‘Grand Canyon’ of Greenland Formed by Genesis Flood | The Institute for Creation Research
‘Grand Canyon’ of Greenland Formed by Genesis Flood
A massive canyon rivalling Grand Canyon has been discovered beneath the ice on Greenland, and uniformitarian scientists are explaining it as a consequence of flooding.1 We couldn’t agree more.

Greenland canyon is as deep as Grand Canyon and is about 450 miles long.2 It is too old to be a result of the Ice Age, so the mystery of how it could have formed has baffled uniformitarian geologists.

Benjamin Keisling, a geologist at Columbia University’s Lamont-Doherty Earth Observatory, and his colleagues have recently proposed a new flooding mechanism to explain the origin of the canyon.1 Noting the enormity of this canyon, Keisling said, “The Grand Canyon is something you can stand on the edge and see. The Greenland canyon we only know about through radar that can see through three kilometers of solid ice.”2

The team of geologists, led by Keisling, recognized that the Greenland canyon was not formed by the scouring of the current ice sheet, but was older, going back to the Pliocene just before the so-called Ice Age began.1 The authors of the paper, publishing in the journal Geology, wrote,

The Greenland ice sheet (GrIS) covers a complex network of canyons thought to be preglacial and fluvial in origin, implying that these features have influenced the ice sheet since its inception.1

Their solution for the origin of the canyon was to use catastrophic waterflow instead. Isaac Schultz explained,

Keisling’s team proposes that in times of rapid thawing, water may have collected in the depressed bedrock, and then broken through ice dams in diluvian outbursts, scouring the land with immense pressure.2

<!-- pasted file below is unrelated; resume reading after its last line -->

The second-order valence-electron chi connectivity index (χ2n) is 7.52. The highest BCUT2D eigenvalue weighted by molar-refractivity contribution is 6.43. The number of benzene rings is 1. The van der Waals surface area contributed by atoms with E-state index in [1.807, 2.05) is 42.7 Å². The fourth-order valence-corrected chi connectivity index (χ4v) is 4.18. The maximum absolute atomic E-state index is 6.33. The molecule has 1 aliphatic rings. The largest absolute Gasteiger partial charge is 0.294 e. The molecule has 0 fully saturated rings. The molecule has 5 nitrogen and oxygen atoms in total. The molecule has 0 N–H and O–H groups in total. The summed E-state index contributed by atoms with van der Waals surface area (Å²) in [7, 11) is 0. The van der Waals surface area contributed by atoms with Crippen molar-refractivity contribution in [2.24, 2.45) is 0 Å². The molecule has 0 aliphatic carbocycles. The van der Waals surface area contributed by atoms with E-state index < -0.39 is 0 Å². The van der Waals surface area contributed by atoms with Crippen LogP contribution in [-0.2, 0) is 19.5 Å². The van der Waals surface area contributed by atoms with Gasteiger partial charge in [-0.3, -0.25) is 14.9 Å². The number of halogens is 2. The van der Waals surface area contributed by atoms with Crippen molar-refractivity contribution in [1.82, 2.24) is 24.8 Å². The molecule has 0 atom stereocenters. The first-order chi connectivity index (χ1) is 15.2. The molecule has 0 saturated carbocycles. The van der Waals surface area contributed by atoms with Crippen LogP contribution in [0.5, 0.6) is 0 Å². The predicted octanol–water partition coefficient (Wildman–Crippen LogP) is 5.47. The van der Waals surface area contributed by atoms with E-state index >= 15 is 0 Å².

The science team concluded,

Here, we present numerical model simulations of early GrIS [Greenland ice sheet] history and show that interactions among climate, the growing ice sheet, and preexisting topography may have contributed to the excavation of the canyon via repeated catastrophic outburst floods.1

There are now at least three major canyons carved into the land surface in North America, Greenland, and Antarctica. Recall, we recently reported on the discovery of the massive Denman Canyon in Antarctica earlier this year.3 Denman Canyon is 62 miles long and twice as deep as Grand Canyon.3

Massive canyons are a global phenomenon. Common global features require a common global explanation. And the receding phase of the Flood provides us with the perfect conditions to carve large canyons. The sheer volume of water that had to drain off the continents provides the water necessary to rapidly carve these canyons in a matter of weeks or a few months. These canyons didn’t need a lot of time, just sufficient volumes of floodwaters.

All of these major canyons we see today are reminders of the immense power of the Flood’s waters. Even their recession left the fingerprints of “grand” canyons as a witness to God’s global judgment by water as recorded in the book of Genesis.4

God truly left the evidence Carved in Stone.5

Stage image: A northern Greenland glacier as seen by NASA's P-3B aircraft on May 3, 2012.
Stage image credit: Michael Studinger/NASA
. Copyright © 2020. Adapted for use in accordance with federal copyright (fair use doctrine) law. Usage by ICR does not imply endorsement of copyright holders.

References
1. Keisling, B. et al. Pliocene–Pleistocene megafloods as a mechanism for Greenlandic megacanyon formation. GeoScienceWorld. Posted geoscienceworld.org April 29, 2020, accessed May 26, 2020.
2. Schultz, I. Greenland Has a Grand Canyon Beneath Its Ice, Carved by Ancient Floods. Atlas Obscura. Posted on atlasobscura.com May 1, 2020, accessed May 26, 2020.
3. Clarey, T. Unfounded Fears Arise from Deep Canyon. Creation Science Update. Posted on ICR.org March 31, 2020, accessed May 26, 2020.
4. Clarey, T. 2018. Grand Canyon Carved by Flood Runoff. Acts & Facts. 47 (12).
5. Clarey, T. 2020. Carved in Stone. Dallas, TX: Institute for Creation Research.

*Dr. Clarey is Research Associate at the Institute for Creation Research and earned his doctorate in geology from Western Michigan University.
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